To convince the CFO of their budget needs, Mary and Laurence decide to make a business case to move storage operations to the new Platinum-Level Service offering. In this business case, they identify the total cost of downtime in both revenue and profit. If Laurence's business unit is offline for just one hour, the company will lose immediate revenue of $300,000 and profit of nearly $30,000 ($624,000,000 in accounts payable/ 265 working days/eight working hours).

Laurence and Mary then do some research and gather the facts. According to Laurence, last year the Widgets Division brought in $42,500,000 in profits; next year, this is expected to grow to $65,500,000. Gross revenue is nearly 10 times the division's profit, and Laurence is expecting to pull in $624,000,000 in accounts payable. Laurence took more than 42,500 orders last year with an average profit of $100,000 per order. Of the 42,500 orders processed, Mary saw a capacity requirement of 4.25TB.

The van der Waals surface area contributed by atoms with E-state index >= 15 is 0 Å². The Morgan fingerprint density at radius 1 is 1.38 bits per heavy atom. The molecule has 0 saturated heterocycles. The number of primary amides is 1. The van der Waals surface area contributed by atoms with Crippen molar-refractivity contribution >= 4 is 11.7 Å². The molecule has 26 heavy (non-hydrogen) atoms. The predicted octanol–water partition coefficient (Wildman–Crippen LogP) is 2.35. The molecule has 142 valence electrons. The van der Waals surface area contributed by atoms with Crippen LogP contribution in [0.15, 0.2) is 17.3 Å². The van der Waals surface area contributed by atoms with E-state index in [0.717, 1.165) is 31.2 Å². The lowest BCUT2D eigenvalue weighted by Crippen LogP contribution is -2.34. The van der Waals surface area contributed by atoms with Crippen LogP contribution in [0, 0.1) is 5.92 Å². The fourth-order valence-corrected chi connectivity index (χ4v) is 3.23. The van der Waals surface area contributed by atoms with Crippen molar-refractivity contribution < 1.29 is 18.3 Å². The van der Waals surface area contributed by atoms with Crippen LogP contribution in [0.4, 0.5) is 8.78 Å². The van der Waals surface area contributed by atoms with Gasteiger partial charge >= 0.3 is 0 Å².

Now it's time for the financials. Mary has a cost model for last year's Gold-Tier Service. She works out a reference architecture and gets some scoping costs from key vendors. The current cost model for Mary's Gold-Tier Service offering runs approximately $5 per gigabyte. To add synchronous replication to support Laurence's desired RPO and RTO numbers, the cost model will need to grow to $8 per gigabyte.

Now Laurence and Mary prepare the fear factors. When a network failure took out the system last year, Laurence saw a 5% loss in his customer base. This would mean a potential loss of some $3,000,000 this year. And that's on top of the per-hour loss on orders he'll never see again. Based on the current numbers, it looks like even one hour of downtime during business hours will cost a minimum of $300,000 per hour.